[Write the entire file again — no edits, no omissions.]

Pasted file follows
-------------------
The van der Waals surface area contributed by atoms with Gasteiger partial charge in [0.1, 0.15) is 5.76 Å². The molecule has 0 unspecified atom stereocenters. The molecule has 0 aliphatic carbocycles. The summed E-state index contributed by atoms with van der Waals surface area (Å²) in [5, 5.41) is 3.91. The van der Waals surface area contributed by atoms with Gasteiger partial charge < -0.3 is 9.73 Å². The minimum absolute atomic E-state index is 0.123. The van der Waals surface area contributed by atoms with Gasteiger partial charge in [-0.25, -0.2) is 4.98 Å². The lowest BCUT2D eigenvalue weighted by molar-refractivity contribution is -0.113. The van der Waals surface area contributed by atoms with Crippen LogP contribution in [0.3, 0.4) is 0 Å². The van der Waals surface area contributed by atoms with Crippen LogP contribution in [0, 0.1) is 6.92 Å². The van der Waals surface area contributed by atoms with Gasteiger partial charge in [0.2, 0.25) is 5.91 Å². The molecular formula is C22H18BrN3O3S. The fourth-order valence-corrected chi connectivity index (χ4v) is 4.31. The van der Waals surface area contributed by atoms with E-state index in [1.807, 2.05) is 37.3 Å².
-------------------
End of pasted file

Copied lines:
The van der Waals surface area contributed by atoms with Gasteiger partial charge in [0.1, 0.15) is 5.76 Å². The molecule has 0 unspecified atom stereocenters. The molecule has 0 aliphatic carbocycles. The summed E-state index contributed by atoms with van der Waals surface area (Å²) in [5, 5.41) is 3.91. The van der Waals surface area contributed by atoms with Gasteiger partial charge < -0.3 is 9.73 Å². The minimum absolute atomic E-state index is 0.123. The van der Waals surface area contributed by atoms with Gasteiger partial charge in [-0.25, -0.2) is 4.98 Å². The lowest BCUT2D eigenvalue weighted by molar-refractivity contribution is -0.113. The van der Waals surface area contributed by atoms with Crippen LogP contribution in [0.3, 0.4) is 0 Å². The van der Waals surface area contributed by atoms with Crippen LogP contribution in [0, 0.1) is 6.92 Å². The van der Waals surface area contributed by atoms with Gasteiger partial charge in [0.2, 0.25) is 5.91 Å². The molecular formula is C22H18BrN3O3S. The fourth-order valence-corrected chi connectivity index (χ4v) is 4.31. The van der Waals surface area contributed by atoms with E-state index in [1.807, 2.05) is 37.3 Å².